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Open wide and say aah, guys
August 26, 1985
Hung up on the close-up, football coverage loses sight of the big picture
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August 26, 1985

Open Wide And Say Aah, Guys

Hung up on the close-up, football coverage loses sight of the big picture

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It's time to strike a deal with the guys in the TV truck. For too long they've been shooting football so tightly that all we've seen are close-ups of the quarterback's helmet. I don't know about you, but I've been zonked out on zoom-ins for five years. Helmets are nice, but when TV shoots them we don't see the line of scrimmage. And when the action starts, we don't see downfield blockers or approaching tacklers. What's going on? Are we supposed to be watching a picture show or a football game?

So here's the deal. Call it SI's Camera Compact of '85: The guys in the truck start shooting the game the way it should be shot, with a lot more wide-angle coverage complementing the up-close, in-your-face-mask shots. And they start using that revolutionary new camera known as Skycam during the regular season, assuming that the not-always-progressive NFL approves it after last weekend's tryout in San Diego. For our part, we stop complaining about those irritating studio updates in which Brent Musburger or Bob Costas breaks into the one game we want to see to show how the Saints-Bills score just went from 28-7 to 35-7. And we also go mum on our other pet peeves, such as ABC's self-promoting Monday-night stats. ("Well, I'll be.... Seventh straight time the Cowboys have scored at least three first-quarter points on Monday Night Football!")

To these eyes, the tight shot in football has become a clich�. Ten years ago the zoom shot of a player's eyes was extraordinary. Now it induces acute boredom. The cameras and lenses are so advanced they can show Pete Rozelle's signature on the football. They've become toys, and naturally the guys in the truck are enamored of them. They should be used with more discretion. I'd rather see the big picture. Replays of kickoffs, punts and passes usually show nothing of value until the ball is caught. Even then, the ballcarrier is framed so tightly that tacklers show up as occasional arms and legs flashing around the edges of the screen.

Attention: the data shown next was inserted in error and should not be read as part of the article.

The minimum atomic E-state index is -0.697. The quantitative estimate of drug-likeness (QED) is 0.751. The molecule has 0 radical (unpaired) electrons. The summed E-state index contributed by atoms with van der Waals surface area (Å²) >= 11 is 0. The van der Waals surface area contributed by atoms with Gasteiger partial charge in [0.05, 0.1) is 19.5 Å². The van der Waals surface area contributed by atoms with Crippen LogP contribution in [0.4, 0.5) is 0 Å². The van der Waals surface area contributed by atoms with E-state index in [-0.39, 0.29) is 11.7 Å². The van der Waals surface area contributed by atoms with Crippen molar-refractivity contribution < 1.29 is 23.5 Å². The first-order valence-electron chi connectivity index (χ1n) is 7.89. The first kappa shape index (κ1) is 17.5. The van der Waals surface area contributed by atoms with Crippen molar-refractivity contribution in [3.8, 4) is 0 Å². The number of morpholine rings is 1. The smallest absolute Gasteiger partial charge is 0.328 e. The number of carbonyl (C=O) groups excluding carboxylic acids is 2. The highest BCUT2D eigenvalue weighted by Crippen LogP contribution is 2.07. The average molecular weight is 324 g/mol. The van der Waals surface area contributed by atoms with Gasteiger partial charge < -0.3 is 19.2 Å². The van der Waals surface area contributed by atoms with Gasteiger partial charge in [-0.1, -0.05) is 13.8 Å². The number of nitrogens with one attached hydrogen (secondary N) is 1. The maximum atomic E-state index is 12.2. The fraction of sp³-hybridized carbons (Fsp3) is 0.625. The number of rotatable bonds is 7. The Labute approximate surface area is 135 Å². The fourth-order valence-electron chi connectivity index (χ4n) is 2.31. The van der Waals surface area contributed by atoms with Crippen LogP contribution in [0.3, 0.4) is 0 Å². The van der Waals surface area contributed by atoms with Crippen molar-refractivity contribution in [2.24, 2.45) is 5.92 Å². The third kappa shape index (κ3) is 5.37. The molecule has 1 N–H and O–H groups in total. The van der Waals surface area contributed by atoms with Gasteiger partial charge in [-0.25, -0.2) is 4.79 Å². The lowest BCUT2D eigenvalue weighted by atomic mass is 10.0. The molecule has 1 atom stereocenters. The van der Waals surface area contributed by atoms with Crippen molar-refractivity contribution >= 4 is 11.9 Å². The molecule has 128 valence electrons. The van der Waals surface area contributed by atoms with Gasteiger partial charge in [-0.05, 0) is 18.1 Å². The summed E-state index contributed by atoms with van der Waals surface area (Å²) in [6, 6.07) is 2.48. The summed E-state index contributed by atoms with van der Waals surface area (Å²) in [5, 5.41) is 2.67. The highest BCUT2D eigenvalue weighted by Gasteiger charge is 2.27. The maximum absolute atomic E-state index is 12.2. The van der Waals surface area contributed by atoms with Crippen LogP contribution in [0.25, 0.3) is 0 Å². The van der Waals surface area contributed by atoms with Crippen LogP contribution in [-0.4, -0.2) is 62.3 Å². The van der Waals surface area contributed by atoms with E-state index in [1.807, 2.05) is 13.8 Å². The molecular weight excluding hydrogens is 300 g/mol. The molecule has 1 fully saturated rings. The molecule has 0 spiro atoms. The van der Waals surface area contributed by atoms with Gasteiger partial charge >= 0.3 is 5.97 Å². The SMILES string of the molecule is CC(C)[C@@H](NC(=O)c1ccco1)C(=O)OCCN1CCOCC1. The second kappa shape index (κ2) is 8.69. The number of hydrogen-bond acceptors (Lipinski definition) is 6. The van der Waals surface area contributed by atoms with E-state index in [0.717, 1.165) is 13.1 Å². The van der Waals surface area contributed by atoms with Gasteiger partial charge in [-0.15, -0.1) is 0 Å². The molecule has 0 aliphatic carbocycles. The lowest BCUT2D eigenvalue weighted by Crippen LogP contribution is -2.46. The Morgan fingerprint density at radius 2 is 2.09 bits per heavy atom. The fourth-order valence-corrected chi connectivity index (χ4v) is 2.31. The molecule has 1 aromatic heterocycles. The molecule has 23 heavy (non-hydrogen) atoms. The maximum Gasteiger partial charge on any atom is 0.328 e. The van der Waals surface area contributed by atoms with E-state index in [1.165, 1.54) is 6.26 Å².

Cable-TV and independent crews are easily the worst shooters of football, but the networks, with all their experience and high technology, should be much better than they are. CBS and NBC should use John Madden's Chalkboard and Bob Griese's Telestrator, respectively, with their accompanying wide-angle replays every game. And they should use Skycam. Owned by its inventor, Garrett Brown of Philadelphia, this $500,000, 40-pound piece of equipment looks like a sink disposal unit visiting from outer space. Skycam is suspended over the playing field by four computer-controlled guy wires. By manipulating a joystick, Skycam's operator can rapidly move the camera up, down and all around to an infinite number of positions above the field.

When used properly, Skycam yields shots that are simply wonderful. Imagine yourself on a flying carpet, 20 feet above and behind a wedge of blockers moving downfield as they open a swath for the ballcarrier. There's only one Skycam in existence, though, and there have been problems. Last year, for instance, during a preseason test in Los Angeles, it ran smack into a goalpost. But last weekend's tryout in a game between the Chargers and Cowboys was golden. The NFL, with its ratings woes, should embrace Skycam—and the instant replay as an officiating tool—pronto. Therefore, it probably won't.

As for those updates, it's going to take superhuman discipline not to knock them. Two reasons there are so many updates are ego and money. Musburger wants to be on. And the network has a studio fired up, so why not go to it every other minute? Why not stay with the game and crawl updated scores across the screen? Which poses a higher question: Is this a telecast we're watching or a special service for bettors?

Nor will it be easy to suffer quietly the other excesses of TV football. There are those contrived Looney Tunes shots of fans without shirts, wearing tiger paws on their faces. Then there are those vacuous halftime interviews with college coaches on ABC. "We'll have to come back and play a better second half is about as profound as they ever get.

But as they say in the used-car game, a deal is a deal. We'll never utter another word if TV shows us more of the fury of the Raiders' pass rush and less of the color of Joe Montana's eyes.

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